Thanks to a contest run by Jeff at Fantasy Book News and Reviews, I recently received a copy of Joshua Palmatier’s debut novel, The Skewed Throne. This is the first book in The Throne of Amenkor trilogy, followed by The Cracked Throne and The Vacant Throne respectively. The final book just came out earlier this month, making this one of those mythical and elusive sets of books – an actual completed fantasy series. After reading several reviews praising this book, I was looking forward to reading it, but I ended up rather disappointed in it. It was not what I would call a bad book; it just wasn’t exactly what I would call a good book, either.
The story is told from the first person perspective of a teenage orphan named Varis, who uses her thief skills to survive on the streets. One of the Seekers, a guardsman who enacts justice by killing those the Mistress orders him to, watches Varis struggle against and kill a murderer. Impressed by her victory, this guardsman, Erick, begins training Varis in how to use her dagger. Erick enlists the aid of Varis in finding marks for the Mistress and she finds and sometimes kills these people.
The Mistress is considered to be rather godlike and infallible, but ever since a strange phenomenon called the “White Fire” fell upon the city, people have begun to quietly question the sanity of their ruler. Due to her ability to see people in colors symbolizing whether they are dangerous or harmless, Varis realizes the Mistress has commanded the Seeker to kill a woman who does not deserve any harsh punishment. It soon becomes obvious to a few citizens that eliminating the Mistress is the only way to save themselves.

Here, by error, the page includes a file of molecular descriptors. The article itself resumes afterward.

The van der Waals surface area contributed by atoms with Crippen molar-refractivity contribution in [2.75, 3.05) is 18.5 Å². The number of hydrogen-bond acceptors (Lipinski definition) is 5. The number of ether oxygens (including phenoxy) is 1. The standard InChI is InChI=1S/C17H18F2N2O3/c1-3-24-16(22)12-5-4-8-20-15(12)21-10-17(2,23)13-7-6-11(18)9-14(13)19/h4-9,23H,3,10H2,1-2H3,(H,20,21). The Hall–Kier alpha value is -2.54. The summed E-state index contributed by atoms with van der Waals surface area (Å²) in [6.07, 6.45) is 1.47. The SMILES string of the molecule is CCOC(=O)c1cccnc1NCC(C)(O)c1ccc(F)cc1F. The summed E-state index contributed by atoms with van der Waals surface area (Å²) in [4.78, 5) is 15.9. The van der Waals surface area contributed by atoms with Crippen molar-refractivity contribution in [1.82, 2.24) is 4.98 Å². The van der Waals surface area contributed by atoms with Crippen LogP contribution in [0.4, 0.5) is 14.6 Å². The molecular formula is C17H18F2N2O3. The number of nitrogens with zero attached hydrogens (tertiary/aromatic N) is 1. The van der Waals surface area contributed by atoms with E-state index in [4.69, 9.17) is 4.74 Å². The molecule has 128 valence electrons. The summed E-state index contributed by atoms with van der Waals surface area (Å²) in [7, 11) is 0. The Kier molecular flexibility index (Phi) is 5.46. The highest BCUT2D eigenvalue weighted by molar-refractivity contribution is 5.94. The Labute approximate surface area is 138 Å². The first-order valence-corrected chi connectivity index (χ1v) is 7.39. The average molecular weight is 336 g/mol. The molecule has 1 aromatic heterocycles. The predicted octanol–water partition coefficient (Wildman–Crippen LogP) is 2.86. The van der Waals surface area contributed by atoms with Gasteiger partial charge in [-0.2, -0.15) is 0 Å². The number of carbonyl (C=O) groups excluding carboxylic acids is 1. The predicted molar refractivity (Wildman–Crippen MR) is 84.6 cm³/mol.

The narrative begins with Varis sneaking into the Mistress’s chambers in the present and then repeatedly flashes back to the past events that lead up to it until the end of the book. This was not too jarring and added some much needed tension since not a whole lot interesting happened in the beginning of the book. In fact, it took about 150 pages for the story to pick up at all and this was not a very long book at 384 pages total. There was a lot of repetition as Varis hunted various marks for Erick and the Mistress.
The writing was acceptable for the most part. Earlier in the book short sentences starting with “I” and sentence fragments occurred far too frequently; however, this did occur less as the book went on.
It is a refreshing change of pace – although not unheard of – to see a fantasy book with an independent female lead, but something failed to click for me in regards to the character of Varis. She seemed like a very generic “orphan with a tragic past who discovers she has magical powers” type of character to me. I do not want to give away the ending (which was fairly predictable partway into the book), but it is in direct violation of two fantasy cliches that have been done to death that I can think of.
The Skewed Throne struck me as being mediocre in every way. It was neither challenging nor consistently entertaining, and I saw no qualities that would urge me to recommend it to others above many of the other, better books I’ve reviewed here.
For a different, more positive opinion of this book, read this review by Jeff at fantasybookreviewer.blogspot.com.